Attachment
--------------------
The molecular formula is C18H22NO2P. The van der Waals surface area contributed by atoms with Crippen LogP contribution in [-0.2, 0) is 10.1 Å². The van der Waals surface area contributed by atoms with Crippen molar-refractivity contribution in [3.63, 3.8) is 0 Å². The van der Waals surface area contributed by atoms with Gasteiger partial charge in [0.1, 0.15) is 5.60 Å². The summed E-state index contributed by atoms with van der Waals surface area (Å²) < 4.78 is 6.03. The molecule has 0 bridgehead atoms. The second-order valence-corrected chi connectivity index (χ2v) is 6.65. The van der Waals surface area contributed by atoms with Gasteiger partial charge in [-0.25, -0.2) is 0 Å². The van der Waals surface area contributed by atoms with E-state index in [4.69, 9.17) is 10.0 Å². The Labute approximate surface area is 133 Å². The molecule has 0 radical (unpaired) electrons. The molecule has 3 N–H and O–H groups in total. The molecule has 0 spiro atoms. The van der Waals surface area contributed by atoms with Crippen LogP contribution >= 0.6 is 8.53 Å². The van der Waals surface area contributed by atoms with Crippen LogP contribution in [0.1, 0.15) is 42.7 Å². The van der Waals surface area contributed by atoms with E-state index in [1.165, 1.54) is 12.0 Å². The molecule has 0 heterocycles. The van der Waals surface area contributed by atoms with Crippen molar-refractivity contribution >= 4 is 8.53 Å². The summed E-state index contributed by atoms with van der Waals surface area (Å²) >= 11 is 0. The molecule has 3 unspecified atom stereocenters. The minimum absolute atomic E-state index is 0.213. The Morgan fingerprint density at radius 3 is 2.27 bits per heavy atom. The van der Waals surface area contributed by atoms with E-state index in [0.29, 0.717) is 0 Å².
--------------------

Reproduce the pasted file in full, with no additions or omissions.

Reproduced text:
The molecular formula is C18H22NO2P. The van der Waals surface area contributed by atoms with Crippen LogP contribution in [-0.2, 0) is 10.1 Å². The van der Waals surface area contributed by atoms with Crippen molar-refractivity contribution in [3.63, 3.8) is 0 Å². The van der Waals surface area contributed by atoms with Gasteiger partial charge in [0.1, 0.15) is 5.60 Å². The summed E-state index contributed by atoms with van der Waals surface area (Å²) < 4.78 is 6.03. The molecule has 0 bridgehead atoms. The second-order valence-corrected chi connectivity index (χ2v) is 6.65. The van der Waals surface area contributed by atoms with Gasteiger partial charge in [-0.25, -0.2) is 0 Å². The van der Waals surface area contributed by atoms with E-state index in [4.69, 9.17) is 10.0 Å². The Labute approximate surface area is 133 Å². The molecule has 0 radical (unpaired) electrons. The molecule has 3 N–H and O–H groups in total. The molecule has 0 spiro atoms. The van der Waals surface area contributed by atoms with Crippen LogP contribution >= 0.6 is 8.53 Å². The van der Waals surface area contributed by atoms with Crippen LogP contribution in [0.1, 0.15) is 42.7 Å². The van der Waals surface area contributed by atoms with E-state index in [1.165, 1.54) is 12.0 Å². The molecule has 0 heterocycles. The van der Waals surface area contributed by atoms with Crippen molar-refractivity contribution >= 4 is 8.53 Å². The summed E-state index contributed by atoms with van der Waals surface area (Å²) >= 11 is 0. The molecule has 3 unspecified atom stereocenters. The minimum absolute atomic E-state index is 0.213. The Morgan fingerprint density at radius 3 is 2.27 bits per heavy atom. The van der Waals surface area contributed by atoms with E-state index in [0.29, 0.717) is 0 Å².